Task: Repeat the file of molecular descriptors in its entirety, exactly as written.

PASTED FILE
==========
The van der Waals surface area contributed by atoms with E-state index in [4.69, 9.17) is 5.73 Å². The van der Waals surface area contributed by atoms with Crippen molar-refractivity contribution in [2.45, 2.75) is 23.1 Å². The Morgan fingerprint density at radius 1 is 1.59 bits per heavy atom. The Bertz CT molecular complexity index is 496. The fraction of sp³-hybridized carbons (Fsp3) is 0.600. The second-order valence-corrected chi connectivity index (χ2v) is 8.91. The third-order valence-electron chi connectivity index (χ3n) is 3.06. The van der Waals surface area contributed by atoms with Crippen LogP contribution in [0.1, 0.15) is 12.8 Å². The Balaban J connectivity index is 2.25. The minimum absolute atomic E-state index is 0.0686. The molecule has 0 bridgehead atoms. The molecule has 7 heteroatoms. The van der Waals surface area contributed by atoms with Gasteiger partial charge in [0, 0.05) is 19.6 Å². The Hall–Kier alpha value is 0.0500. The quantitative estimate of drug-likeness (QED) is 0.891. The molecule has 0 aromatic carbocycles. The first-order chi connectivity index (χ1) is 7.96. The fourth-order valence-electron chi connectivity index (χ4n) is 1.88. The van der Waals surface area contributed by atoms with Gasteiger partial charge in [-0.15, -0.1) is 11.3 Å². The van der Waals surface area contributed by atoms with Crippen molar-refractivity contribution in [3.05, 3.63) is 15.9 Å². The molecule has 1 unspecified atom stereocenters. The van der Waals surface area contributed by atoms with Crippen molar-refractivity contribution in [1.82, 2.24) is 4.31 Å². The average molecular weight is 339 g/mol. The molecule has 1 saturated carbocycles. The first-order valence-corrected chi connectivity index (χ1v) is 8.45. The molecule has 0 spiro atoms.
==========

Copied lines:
The van der Waals surface area contributed by atoms with E-state index in [4.69, 9.17) is 5.73 Å². The van der Waals surface area contributed by atoms with Crippen molar-refractivity contribution in [2.45, 2.75) is 23.1 Å². The Morgan fingerprint density at radius 1 is 1.59 bits per heavy atom. The Bertz CT molecular complexity index is 496. The fraction of sp³-hybridized carbons (Fsp3) is 0.600. The second-order valence-corrected chi connectivity index (χ2v) is 8.91. The third-order valence-electron chi connectivity index (χ3n) is 3.06. The van der Waals surface area contributed by atoms with Crippen LogP contribution in [0.1, 0.15) is 12.8 Å². The Balaban J connectivity index is 2.25. The minimum absolute atomic E-state index is 0.0686. The molecule has 0 bridgehead atoms. The molecule has 7 heteroatoms. The van der Waals surface area contributed by atoms with Gasteiger partial charge in [0, 0.05) is 19.6 Å². The Hall–Kier alpha value is 0.0500. The quantitative estimate of drug-likeness (QED) is 0.891. The molecule has 0 aromatic carbocycles. The first-order chi connectivity index (χ1) is 7.96. The fourth-order valence-electron chi connectivity index (χ4n) is 1.88. The van der Waals surface area contributed by atoms with Gasteiger partial charge in [-0.15, -0.1) is 11.3 Å². The van der Waals surface area contributed by atoms with Crippen molar-refractivity contribution in [3.05, 3.63) is 15.9 Å². The molecule has 1 unspecified atom stereocenters. The van der Waals surface area contributed by atoms with Crippen molar-refractivity contribution in [1.82, 2.24) is 4.31 Å². The average molecular weight is 339 g/mol. The molecule has 1 saturated carbocycles. The first-order valence-corrected chi connectivity index (χ1v) is 8.45. The molecule has 0 spiro atoms.